Pennsylvania DEP Proposes $5.2 Million in Grants for Counties' 2005 West Nile Virus Control Programs

HARRISBURG, Pa. -- Pennsylvania Environmental Protection Secretary Kathleen A. McGinty today proposed $5.2 million in grants to help Pennsylvania counties finance their West Nile Virus Control Programs in 2005 and keep residents healthy and safe.

   

"Working with our county partners, DEP is prepared once again to launch an

aggressive mosquito monitoring and control program to contain West Nile virus

in Pennsylvania," McGinty said.  "This funding will help counties

and their established surveillance programs wage a successful suppression

effort against the virus-carrying mosquitoes through the fall."

   

The funding proposals were developed through consultations between DEP

West Nile Virus Control Program staff and county officials. Counties will

begin receiving a portion of their funding from current fiscal year

appropriations to begin 2005 operations. The remainder of the funds cannot be

distributed until the new fiscal year begins July 1. The actual final amounts

depend on passage of the Governor's proposed 2005-06 budget.

   

Total proposed funding is below the $6.4 million awarded in 2004, largely

because counties already have purchased their needed equipment, such as

mosquito traps, to operate their programs, so major capital expenses are not

needed this year.

  

In addition, the department has learned a great deal from its four years

of running the West Nile Virus Control Program.  These years of experience

mean targeting resources more efficiently and ensuring an even greater

effectiveness of field programs.  County staff members have become extremely

effective in locating areas that dictate control activity.

   

"In the early part of the season, our field staff and county partners will

be targeting a specific species, Culex restuans, which we believe played a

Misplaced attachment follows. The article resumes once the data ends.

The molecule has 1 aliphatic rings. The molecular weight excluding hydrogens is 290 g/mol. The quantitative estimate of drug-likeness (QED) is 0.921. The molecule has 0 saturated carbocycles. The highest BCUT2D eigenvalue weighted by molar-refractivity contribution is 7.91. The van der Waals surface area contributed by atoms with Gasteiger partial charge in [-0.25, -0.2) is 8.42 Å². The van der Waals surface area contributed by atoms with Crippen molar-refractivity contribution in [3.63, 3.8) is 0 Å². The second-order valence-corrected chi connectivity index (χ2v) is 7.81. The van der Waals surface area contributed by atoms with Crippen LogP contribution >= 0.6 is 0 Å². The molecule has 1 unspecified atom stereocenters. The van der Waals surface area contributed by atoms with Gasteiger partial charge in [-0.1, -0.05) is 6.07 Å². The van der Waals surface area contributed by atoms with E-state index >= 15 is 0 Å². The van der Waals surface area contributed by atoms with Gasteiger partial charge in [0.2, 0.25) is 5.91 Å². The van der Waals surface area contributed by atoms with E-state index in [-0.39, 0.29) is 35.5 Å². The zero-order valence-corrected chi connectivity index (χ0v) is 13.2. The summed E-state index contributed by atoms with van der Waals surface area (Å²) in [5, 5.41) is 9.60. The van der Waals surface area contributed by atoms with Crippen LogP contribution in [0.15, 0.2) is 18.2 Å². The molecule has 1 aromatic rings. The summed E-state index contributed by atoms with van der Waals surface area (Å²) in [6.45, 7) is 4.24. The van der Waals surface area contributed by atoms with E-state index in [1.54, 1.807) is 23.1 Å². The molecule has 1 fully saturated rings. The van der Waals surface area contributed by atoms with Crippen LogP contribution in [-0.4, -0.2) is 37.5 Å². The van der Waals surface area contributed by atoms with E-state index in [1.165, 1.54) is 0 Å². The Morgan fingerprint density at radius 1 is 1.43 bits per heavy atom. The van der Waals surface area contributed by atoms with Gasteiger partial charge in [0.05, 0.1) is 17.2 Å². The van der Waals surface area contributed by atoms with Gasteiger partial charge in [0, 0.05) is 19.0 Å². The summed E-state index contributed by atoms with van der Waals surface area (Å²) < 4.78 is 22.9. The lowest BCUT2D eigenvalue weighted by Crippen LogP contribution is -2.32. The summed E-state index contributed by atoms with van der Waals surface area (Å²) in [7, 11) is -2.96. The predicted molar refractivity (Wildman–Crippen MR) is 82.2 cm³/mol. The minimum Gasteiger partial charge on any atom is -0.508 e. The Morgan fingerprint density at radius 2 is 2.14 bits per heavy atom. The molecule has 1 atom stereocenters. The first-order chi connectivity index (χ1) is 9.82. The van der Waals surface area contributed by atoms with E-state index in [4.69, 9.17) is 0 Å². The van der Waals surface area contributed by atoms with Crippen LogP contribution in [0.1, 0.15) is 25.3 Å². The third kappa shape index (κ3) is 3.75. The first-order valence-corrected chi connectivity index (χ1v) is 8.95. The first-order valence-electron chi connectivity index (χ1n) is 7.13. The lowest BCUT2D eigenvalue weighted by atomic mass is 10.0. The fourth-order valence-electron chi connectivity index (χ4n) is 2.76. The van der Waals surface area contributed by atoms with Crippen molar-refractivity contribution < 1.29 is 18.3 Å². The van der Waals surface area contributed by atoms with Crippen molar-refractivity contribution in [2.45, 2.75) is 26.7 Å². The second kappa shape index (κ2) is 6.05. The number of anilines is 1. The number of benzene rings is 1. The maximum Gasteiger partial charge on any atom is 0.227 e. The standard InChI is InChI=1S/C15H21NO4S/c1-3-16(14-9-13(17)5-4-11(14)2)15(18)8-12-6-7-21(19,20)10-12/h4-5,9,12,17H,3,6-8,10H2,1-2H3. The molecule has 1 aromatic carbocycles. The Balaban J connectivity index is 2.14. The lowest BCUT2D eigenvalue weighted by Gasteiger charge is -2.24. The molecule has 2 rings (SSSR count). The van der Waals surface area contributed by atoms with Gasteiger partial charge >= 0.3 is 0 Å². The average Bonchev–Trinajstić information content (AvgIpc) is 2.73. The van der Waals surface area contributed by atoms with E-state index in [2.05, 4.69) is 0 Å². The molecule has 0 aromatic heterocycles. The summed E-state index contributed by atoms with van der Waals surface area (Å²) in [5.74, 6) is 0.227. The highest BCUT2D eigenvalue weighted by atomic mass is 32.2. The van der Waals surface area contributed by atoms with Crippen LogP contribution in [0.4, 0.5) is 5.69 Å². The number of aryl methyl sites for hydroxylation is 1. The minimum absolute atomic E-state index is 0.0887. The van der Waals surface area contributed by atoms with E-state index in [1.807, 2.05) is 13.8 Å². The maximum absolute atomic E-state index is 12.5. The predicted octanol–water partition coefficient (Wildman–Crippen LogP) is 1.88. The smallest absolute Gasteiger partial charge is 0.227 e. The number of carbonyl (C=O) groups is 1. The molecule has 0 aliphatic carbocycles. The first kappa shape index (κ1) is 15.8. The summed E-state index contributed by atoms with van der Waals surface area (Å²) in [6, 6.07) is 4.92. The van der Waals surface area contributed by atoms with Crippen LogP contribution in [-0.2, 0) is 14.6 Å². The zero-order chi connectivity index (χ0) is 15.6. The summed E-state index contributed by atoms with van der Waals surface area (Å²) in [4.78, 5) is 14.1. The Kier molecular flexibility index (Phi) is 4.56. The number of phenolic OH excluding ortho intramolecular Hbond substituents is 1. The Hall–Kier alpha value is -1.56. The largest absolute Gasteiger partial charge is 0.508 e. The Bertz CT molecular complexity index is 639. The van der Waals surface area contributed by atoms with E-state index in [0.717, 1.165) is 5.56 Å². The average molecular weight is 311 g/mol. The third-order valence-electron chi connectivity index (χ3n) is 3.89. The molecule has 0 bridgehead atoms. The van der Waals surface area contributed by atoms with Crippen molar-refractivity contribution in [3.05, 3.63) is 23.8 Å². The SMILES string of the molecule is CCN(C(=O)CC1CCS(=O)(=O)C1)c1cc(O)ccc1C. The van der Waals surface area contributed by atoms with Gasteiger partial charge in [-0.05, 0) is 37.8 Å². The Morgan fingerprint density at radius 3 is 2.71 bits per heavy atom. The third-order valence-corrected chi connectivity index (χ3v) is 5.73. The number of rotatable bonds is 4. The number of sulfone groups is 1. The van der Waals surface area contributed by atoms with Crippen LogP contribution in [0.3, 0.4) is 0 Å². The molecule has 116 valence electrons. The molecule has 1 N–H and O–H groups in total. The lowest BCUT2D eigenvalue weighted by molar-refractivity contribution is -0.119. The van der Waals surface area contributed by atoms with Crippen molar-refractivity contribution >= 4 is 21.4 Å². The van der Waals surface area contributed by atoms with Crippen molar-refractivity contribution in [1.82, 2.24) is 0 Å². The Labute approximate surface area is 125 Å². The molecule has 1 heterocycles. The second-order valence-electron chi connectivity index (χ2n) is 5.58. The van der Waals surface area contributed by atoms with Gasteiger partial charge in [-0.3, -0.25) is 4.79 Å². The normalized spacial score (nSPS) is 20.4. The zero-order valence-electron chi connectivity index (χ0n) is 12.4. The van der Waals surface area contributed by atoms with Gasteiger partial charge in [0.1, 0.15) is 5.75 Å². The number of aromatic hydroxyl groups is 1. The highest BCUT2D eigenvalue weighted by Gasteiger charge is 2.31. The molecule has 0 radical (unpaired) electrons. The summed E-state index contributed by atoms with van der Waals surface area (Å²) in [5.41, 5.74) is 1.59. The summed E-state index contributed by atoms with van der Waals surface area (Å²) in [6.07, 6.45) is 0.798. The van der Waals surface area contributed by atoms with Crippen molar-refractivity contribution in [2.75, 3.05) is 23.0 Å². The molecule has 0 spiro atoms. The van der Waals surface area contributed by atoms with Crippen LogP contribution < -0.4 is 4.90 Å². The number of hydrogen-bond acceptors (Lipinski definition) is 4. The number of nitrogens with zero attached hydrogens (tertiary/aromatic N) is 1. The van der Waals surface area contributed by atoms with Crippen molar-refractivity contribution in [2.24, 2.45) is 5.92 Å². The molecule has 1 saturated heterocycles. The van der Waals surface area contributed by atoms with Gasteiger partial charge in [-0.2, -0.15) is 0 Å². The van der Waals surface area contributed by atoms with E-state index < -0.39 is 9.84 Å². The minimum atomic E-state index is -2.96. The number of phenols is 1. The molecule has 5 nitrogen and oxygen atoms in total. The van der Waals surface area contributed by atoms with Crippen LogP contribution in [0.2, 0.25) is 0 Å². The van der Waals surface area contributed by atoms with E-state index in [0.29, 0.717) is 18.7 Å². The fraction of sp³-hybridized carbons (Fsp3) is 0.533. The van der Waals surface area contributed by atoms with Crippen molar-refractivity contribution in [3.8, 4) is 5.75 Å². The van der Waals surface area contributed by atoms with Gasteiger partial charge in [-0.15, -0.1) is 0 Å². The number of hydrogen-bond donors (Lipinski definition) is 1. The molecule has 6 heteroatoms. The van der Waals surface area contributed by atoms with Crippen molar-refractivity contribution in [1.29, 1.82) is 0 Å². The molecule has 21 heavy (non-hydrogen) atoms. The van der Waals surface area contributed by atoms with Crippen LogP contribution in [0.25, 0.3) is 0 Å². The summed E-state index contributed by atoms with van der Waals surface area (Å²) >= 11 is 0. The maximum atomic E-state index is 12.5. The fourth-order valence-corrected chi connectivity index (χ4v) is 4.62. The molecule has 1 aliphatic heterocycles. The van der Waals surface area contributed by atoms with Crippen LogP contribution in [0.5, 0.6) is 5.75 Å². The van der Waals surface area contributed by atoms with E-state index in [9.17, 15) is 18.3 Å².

significant role in spreading the virus among birds early in the 2003 season,"

McGinty said.  "Culex restuans rarely bite people, but by spreading

the virus more widely through the bird population, it helps to spread it to

other mosquito species that do bite people.  We believe targeting a particular

species contributed to the lower incidence of West Nile virus in Pennsylvania

during the 2004 mosquito season."

   

In 2003, 247 people in Pennsylvania were confirmed with West Nile virus,

and eight died.  Last year, 15 people were confirmed with West Nile Virus, and

two died.  Nationally in 2003, the virus infected more than 10,000 people and

resulted in 264 deaths.  In 2004, 2,449 people contracted the disease with 81

fatalities reported nationwide.

   

McGinty noted that most people bitten by an infected mosquito

will never develop any symptoms, and one in 150 who do develop symptoms will

contract the more serious West Nile encephalitis, a swelling of the brain that

can cause serious health problems that may be fatal.  Health and environmental

officials recommend people turn over containers to get rid of standing water,

which serves as mosquito breeding areas on their properties, and use insect

repellant containing DEET when outdoors in warm weather.

   

DEP and county staff use environmentally sensitive materials to control

the mosquito population.  For killing larvae, which is the major method of

mosquito control, Bti and Bsph, naturally occurring bacteria, are used.  These

bacteria attack the digestive system of the mosquito larvae and have no effect

on people, animals, plants or other insects.  The other larval control product

is an insect hormone, methoprene that prevents the mosquito larvae from

developing into adults.  The products used to kill adult mosquitoes are

selected based on their environmental sensitivity and are applied in a way to

protect people, animals and plants.

   

For more information on the state's West Nile Virus Control Program, visit

the department's Web site at http://www.westnile.state.pa.us.

 

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